Writing for the Washington Examiner, Tim Carney records the emergence of “a new quirky-sounding consumer-rights group” called “Consumers for Paper Options.” Recently, when mutual funds asked for relief from requirements that they mail physical copies of prospectuses, they were repelled by the raw and dedicated power of Consumers for Paper Options.
At first glance, this looks like a counterexample to the “concentrated benefits, diffuse costs” logic of public choice economics. After all, it’s an organization of consumers who simply want to keep getting paper copies of their mutual fund prospectuses fighting against mutual fund providers who want to save a few dollars by putting prospectuses online instead of in the mail. It looks like an example of David taking on Goliath and winning.
There’s more to this than meets the eye, though. As Carney points out, the organization’s executive director is lobbyist John Runyan, who represents “timber giant Rayonier, Inc. and the Envelope Manufacturers Association.” Also deeply concerned with consumers’ access to paper-based financial disclosures were the National Association of Letter Carriers and Maine Senator Susan Collins.
It might seem like such rules are good ways to save jobs in the timber industry. However, there is more than meets the eye. We might see the logger or paper mill worker who is able to keep his job because companies like International Paper and Georgia Pacific are able to sell more paper. What we don’t see are the businesses that aren’t started and the jobs that never come into being because SEC rules force mutual fund providers to waste money on paper.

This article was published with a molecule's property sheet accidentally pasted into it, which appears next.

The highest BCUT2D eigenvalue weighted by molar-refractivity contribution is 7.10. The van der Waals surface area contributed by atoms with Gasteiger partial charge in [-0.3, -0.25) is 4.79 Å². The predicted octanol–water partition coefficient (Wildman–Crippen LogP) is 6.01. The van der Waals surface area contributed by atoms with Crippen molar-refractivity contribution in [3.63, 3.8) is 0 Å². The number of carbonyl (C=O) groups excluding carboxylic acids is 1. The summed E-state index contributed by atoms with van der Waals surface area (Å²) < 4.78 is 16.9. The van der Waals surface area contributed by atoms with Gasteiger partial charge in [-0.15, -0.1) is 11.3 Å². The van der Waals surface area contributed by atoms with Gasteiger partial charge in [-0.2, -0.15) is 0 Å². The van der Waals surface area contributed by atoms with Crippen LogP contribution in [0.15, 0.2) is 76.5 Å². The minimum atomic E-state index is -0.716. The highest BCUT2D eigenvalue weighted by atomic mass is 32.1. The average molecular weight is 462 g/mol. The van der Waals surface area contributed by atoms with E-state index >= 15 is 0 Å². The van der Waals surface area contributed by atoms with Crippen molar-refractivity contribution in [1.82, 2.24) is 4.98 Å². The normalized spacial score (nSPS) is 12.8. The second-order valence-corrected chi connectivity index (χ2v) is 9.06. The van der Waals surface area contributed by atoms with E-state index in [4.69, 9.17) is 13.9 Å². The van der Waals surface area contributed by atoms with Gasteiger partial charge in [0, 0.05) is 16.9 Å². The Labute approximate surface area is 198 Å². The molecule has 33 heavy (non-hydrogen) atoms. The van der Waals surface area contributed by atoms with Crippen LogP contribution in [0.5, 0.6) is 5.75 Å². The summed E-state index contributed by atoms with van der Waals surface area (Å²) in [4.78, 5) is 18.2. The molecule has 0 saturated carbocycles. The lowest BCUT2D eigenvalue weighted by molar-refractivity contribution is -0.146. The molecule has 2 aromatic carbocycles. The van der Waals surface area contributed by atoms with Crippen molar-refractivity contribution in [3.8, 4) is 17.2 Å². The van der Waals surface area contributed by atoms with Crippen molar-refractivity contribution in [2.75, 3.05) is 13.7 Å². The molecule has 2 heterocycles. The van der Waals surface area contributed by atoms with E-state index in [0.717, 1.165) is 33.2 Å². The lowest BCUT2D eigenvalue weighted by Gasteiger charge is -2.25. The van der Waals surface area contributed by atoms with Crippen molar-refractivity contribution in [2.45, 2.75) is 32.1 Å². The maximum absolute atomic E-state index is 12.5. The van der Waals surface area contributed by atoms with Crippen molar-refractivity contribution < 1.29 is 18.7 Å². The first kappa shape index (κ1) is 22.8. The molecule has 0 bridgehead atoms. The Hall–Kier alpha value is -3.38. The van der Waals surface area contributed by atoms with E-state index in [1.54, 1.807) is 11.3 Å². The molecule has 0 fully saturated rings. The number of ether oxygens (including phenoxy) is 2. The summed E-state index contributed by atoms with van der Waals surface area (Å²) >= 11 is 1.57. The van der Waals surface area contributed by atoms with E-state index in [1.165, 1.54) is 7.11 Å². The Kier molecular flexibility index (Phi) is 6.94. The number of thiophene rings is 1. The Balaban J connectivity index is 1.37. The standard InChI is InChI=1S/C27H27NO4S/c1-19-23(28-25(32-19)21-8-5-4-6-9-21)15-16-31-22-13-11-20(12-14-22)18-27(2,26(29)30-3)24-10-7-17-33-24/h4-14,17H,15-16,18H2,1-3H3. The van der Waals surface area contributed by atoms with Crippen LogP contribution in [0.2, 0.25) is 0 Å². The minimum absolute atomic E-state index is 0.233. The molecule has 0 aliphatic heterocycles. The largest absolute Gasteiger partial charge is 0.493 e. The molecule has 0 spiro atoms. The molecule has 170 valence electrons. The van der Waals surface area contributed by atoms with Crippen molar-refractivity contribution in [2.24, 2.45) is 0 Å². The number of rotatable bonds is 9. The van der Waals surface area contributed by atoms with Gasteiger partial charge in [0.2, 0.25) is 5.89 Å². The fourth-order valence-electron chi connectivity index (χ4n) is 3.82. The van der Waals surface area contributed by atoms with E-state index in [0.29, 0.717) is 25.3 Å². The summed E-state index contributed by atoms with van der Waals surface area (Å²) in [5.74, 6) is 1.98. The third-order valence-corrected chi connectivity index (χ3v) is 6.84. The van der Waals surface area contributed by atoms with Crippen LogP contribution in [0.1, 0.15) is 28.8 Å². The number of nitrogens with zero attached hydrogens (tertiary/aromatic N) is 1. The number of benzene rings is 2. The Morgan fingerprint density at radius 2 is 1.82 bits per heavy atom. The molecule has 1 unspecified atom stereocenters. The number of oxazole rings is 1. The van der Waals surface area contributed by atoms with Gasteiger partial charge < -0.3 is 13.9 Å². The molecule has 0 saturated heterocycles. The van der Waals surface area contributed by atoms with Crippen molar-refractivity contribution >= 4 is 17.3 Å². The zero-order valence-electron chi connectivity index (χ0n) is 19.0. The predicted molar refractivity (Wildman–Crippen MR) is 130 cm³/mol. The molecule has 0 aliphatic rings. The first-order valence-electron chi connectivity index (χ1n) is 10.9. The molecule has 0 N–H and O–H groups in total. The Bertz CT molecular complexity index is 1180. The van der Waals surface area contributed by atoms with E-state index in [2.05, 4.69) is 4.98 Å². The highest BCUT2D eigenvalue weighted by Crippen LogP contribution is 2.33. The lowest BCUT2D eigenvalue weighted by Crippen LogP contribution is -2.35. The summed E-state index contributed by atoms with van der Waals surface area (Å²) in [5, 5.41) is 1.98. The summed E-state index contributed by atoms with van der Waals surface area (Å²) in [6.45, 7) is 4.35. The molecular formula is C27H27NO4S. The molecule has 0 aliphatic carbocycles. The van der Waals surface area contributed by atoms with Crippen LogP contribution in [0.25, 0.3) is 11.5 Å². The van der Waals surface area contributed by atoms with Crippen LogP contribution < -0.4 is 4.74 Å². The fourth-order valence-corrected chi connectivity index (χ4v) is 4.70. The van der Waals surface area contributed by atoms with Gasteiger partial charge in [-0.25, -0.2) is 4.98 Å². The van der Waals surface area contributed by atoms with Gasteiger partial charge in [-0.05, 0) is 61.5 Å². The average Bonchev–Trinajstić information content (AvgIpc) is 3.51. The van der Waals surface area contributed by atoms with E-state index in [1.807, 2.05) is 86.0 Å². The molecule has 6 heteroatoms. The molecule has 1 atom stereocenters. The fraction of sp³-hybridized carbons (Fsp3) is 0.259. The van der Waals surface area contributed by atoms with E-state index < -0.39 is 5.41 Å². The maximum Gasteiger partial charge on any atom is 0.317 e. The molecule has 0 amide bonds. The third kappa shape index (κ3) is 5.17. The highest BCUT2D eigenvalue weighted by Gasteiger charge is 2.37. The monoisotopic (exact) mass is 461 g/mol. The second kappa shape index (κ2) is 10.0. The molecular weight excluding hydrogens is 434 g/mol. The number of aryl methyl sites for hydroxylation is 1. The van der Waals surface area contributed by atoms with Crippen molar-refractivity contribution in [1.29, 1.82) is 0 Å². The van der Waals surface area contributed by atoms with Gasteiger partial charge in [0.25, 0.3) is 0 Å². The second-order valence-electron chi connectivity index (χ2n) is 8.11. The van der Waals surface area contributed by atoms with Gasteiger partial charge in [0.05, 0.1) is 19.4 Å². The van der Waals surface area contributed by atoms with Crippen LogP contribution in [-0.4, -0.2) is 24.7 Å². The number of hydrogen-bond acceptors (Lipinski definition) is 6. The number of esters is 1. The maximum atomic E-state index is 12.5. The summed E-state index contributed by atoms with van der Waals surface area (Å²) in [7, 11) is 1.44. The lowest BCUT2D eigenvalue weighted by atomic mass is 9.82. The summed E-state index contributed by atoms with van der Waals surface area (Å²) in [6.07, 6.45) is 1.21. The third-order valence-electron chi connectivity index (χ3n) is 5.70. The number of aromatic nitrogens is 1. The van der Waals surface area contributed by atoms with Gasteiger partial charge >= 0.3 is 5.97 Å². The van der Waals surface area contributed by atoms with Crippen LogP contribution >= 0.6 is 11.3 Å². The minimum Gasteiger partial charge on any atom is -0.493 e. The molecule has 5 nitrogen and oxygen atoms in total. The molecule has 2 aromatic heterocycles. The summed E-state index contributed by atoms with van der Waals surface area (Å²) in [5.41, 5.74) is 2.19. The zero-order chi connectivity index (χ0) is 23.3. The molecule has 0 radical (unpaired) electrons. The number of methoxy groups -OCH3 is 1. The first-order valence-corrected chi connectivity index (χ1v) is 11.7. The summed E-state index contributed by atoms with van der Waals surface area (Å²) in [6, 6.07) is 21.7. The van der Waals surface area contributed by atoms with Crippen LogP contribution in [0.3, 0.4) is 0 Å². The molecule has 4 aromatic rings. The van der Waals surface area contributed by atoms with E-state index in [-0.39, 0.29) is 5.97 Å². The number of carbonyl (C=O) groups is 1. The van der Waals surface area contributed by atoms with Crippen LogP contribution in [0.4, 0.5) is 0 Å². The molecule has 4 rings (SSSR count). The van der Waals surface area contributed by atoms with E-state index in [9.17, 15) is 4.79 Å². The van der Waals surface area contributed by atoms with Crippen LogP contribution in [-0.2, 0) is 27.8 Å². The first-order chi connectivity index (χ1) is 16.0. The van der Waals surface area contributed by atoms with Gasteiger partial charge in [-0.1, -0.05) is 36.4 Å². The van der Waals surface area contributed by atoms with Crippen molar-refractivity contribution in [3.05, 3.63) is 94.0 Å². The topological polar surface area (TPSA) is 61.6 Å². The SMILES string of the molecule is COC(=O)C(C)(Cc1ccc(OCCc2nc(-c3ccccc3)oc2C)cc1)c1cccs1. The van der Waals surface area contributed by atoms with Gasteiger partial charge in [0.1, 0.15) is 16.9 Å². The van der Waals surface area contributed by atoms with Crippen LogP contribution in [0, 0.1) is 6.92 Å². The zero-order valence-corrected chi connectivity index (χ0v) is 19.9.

It’s a useful illustration of the logic of political action when the state is in a position to dispense favors, whether those favors be subsidies or mandates or barriers to entry that protect special interests’ profits. Special interest concessions like these don’t represent a system being corrupted. They represent how a system of politics-as-exchange works.
If anything should surprise us, it should be the fact that this kind of thing doesn’t throttle economic growth the way it did before the Industrial Revolution. Adam Smith wrote that “there is a great deal of ruin in a nation.” This is one example. It’s surprising there isn’t much more.